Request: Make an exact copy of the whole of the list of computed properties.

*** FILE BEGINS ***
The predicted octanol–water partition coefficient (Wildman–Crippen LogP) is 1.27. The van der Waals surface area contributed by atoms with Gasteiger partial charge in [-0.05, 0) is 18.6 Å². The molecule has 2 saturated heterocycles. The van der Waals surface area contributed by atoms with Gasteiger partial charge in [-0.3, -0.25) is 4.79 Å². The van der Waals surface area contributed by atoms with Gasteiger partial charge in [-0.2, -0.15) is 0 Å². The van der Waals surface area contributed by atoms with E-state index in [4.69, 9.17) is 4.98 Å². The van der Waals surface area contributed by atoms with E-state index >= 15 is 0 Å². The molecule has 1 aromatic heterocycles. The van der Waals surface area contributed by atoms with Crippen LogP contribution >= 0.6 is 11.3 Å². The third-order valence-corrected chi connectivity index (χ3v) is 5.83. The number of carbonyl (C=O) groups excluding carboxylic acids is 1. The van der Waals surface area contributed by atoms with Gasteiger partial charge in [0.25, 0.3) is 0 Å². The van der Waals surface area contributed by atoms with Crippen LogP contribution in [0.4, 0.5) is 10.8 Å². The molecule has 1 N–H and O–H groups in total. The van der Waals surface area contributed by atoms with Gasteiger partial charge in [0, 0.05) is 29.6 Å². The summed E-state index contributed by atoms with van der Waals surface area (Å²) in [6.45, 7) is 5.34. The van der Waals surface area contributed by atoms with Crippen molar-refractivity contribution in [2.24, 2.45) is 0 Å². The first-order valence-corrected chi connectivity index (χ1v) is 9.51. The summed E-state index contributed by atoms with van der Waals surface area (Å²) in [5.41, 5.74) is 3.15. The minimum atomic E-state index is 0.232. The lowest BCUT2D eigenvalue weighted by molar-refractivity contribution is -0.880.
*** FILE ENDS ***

The predicted octanol–water partition coefficient (Wildman–Crippen LogP) is 1.27. The van der Waals surface area contributed by atoms with Gasteiger partial charge in [-0.05, 0) is 18.6 Å². The molecule has 2 saturated heterocycles. The van der Waals surface area contributed by atoms with Gasteiger partial charge in [-0.3, -0.25) is 4.79 Å². The van der Waals surface area contributed by atoms with Gasteiger partial charge in [-0.2, -0.15) is 0 Å². The van der Waals surface area contributed by atoms with E-state index in [4.69, 9.17) is 4.98 Å². The van der Waals surface area contributed by atoms with E-state index >= 15 is 0 Å². The molecule has 1 aromatic heterocycles. The van der Waals surface area contributed by atoms with Crippen LogP contribution >= 0.6 is 11.3 Å². The third-order valence-corrected chi connectivity index (χ3v) is 5.83. The number of carbonyl (C=O) groups excluding carboxylic acids is 1. The van der Waals surface area contributed by atoms with Gasteiger partial charge in [0.25, 0.3) is 0 Å². The van der Waals surface area contributed by atoms with Crippen LogP contribution in [0.4, 0.5) is 10.8 Å². The molecule has 1 N–H and O–H groups in total. The van der Waals surface area contributed by atoms with Gasteiger partial charge in [0, 0.05) is 29.6 Å². The summed E-state index contributed by atoms with van der Waals surface area (Å²) in [6.45, 7) is 5.34. The van der Waals surface area contributed by atoms with Crippen molar-refractivity contribution in [2.24, 2.45) is 0 Å². The first-order valence-corrected chi connectivity index (χ1v) is 9.51. The summed E-state index contributed by atoms with van der Waals surface area (Å²) in [5.41, 5.74) is 3.15. The minimum atomic E-state index is 0.232. The lowest BCUT2D eigenvalue weighted by molar-refractivity contribution is -0.880.